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Effects of Phosphodiesterase Type 5 Inhibition on Systemic and Pulmonary Hemodynamics and Ventricular Function in Patients with Severe Aortic Stenosis

B. R. Lindman

A. Zajarias

J. A. Madrazo

J. Shah

B. F. Gage

E. Novak

Murali Chakinala


T. A. Hohn

M. Saghir

D. L. Mann

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Conference: 2012 International PHA Conference and Scientific Sessions

Release Date: 06.22.2012

Presentation Type: Abstracts

Lindman BR, Zajarias A, Madrazo JA, Shah J, Gage BF, Novak E, Johnson SN, Chakinala MM, Hohn TA, Saghir M, Mann DL.

Washington University School of Medicine, St. Louis, Missouri, USA.

BACKGROUNDPatients with aortic stenosis (AS) often present with advanced heart failure symptoms and abnormal hemodynamics characterized by pulmonary venous congestion, pulmonary hypertension (PH), afterload mismatch, and low cardiac output. PH worsens heart failure symptoms and increases operative risk in patients with AS undergoing valve replacement. When pulmonary vascular resistance (PVR) is particularly elevated in these patients, they may be deemed inoperable. Phosphodiesterase type 5 (PDE5) inhibition may decrease PH and PVR in these patients and help reverse their decompensated clinical state, thereby potentially reducing operative risk and improving symptoms. However, the use of PDE5 inhibitors in patients with AS is controversial because of concerns about vasodilation and hypotension.

METHODSDuring cardiac catheterization, we evaluated the hemodynamic response of subjects with severe symptomatic AS (aortic valve area [AVA] <1.0 cm2) to a single oral dose of sildenafil (40mg or 80mg). Measurements were taken at baseline and 60 minutes after sildenafil. Data are shown as mean±SD and % change reported is the median.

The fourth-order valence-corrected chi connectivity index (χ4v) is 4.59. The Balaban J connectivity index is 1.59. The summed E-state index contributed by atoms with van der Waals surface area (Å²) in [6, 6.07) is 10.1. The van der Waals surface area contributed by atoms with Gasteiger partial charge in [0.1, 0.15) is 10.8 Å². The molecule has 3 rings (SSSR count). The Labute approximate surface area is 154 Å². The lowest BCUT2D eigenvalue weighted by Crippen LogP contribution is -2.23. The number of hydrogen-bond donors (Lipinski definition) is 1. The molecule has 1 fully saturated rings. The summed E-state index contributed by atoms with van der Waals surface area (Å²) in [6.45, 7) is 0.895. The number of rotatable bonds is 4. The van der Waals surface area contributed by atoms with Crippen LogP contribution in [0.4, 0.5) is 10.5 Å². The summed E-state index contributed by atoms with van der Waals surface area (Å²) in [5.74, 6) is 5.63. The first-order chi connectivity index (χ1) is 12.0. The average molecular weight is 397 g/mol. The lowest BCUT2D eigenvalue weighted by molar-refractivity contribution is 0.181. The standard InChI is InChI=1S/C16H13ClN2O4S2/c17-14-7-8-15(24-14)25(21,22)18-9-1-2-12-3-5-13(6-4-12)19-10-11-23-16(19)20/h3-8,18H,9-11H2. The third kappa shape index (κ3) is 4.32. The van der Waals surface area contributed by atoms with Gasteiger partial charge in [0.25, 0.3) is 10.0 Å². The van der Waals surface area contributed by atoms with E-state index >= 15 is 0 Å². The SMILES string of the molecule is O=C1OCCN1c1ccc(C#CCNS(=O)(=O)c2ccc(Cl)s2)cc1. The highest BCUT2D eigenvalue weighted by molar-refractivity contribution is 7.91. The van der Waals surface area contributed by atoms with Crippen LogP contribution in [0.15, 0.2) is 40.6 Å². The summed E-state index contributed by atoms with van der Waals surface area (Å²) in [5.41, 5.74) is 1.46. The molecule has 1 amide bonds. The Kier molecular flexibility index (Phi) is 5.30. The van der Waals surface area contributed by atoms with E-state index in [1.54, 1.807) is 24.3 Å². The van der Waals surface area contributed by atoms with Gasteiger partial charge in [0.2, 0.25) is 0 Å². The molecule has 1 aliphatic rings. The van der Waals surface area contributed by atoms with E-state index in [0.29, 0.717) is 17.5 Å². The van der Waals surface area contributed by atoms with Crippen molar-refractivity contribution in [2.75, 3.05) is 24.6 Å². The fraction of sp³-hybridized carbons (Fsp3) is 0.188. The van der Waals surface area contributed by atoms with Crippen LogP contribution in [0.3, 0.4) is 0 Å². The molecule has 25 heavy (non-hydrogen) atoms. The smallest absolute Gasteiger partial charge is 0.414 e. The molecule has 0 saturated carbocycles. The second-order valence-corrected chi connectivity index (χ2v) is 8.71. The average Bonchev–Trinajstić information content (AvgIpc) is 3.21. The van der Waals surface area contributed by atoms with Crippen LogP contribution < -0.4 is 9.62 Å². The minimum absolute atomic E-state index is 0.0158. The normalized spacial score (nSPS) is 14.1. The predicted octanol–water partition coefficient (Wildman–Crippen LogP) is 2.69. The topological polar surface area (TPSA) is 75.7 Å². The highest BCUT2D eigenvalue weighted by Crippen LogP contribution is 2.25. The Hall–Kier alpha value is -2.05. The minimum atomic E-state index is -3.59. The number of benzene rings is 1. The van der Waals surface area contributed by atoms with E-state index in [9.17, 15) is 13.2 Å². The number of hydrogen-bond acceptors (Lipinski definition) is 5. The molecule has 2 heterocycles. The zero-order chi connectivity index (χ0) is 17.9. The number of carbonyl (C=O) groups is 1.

RESULTSWe enrolled 20 subjects with mean age 86 years, AVA 0.7±0.2 cm2 and ejection fraction 60±14%. Fifty percent were female, 65% had coronary disease, and 90% were NYHA functional class III or IV. After 60 minutes, sildenafil reduced systemic (from 27±8 to 22±6 Wood units, 12%, p<0.001) and pulmonary (3.5±2.8 to 2.2±1.1 Wood units, 29%, p=0.002) vascular resistance, mean pulmonary artery (37±11 to 27±9 mmHg, 25%, p<0.001) and wedge (24±7 to 19±8 mmHg, 17%, p<0.001) pressure. Likewise, sildenafil increased systemic (0.57±0.2 to 0.66±0.2 ml/mmHg, +13%, p<0.001) and pulmonary (2.1±1.1 to 2.8±1.2 ml/mmHg, +45%, p<0.001) vascular compliance and stroke volume index (29±6 to 31±6 ml/m2, +8%, p=0.01). There was a similar decrease in mean pulmonary artery pressure (mPAP) in subjects with “passive” (mPAP ≥25, PVR <3, n=10) vs. “reactive” (mPAP ≥25, PVR ≥3, n=7) PH. Among those with PH and PVR ≥3 on baseline measurements (n=7), sildenafil reduced PVR 52% (6.5±2.7 to 3.0±1.2 Wood units, p<0.05). The increase in stroke volume was strongly associated with a decrease in systemic and pulmonary vascular afterload resulting from sildenafil administration. The changes in hemodynamic measurements were not dose dependent. Sildenafil modestly decreased mean systemic arterial pressure (108±15 to 94±16 mmHg, 11%, p<0.001), but was well-tolerated without symptomatic hypotension.

CONCLUSIONSThis study shows for the first time that a single dose of a PDE5 inhibitor is safe and well-tolerated in patients with severe AS and is associated with acute improvements in pulmonary and systemic hemodynamics resulting in biventricular unloading. These findings support the need for longer-term studies to evaluate the role of PDE5 inhibition as adjunctive medical therapy in patients with AS and suggest that they may be particularly beneficial in patients with a concomitant increase in pulmonary vascular load.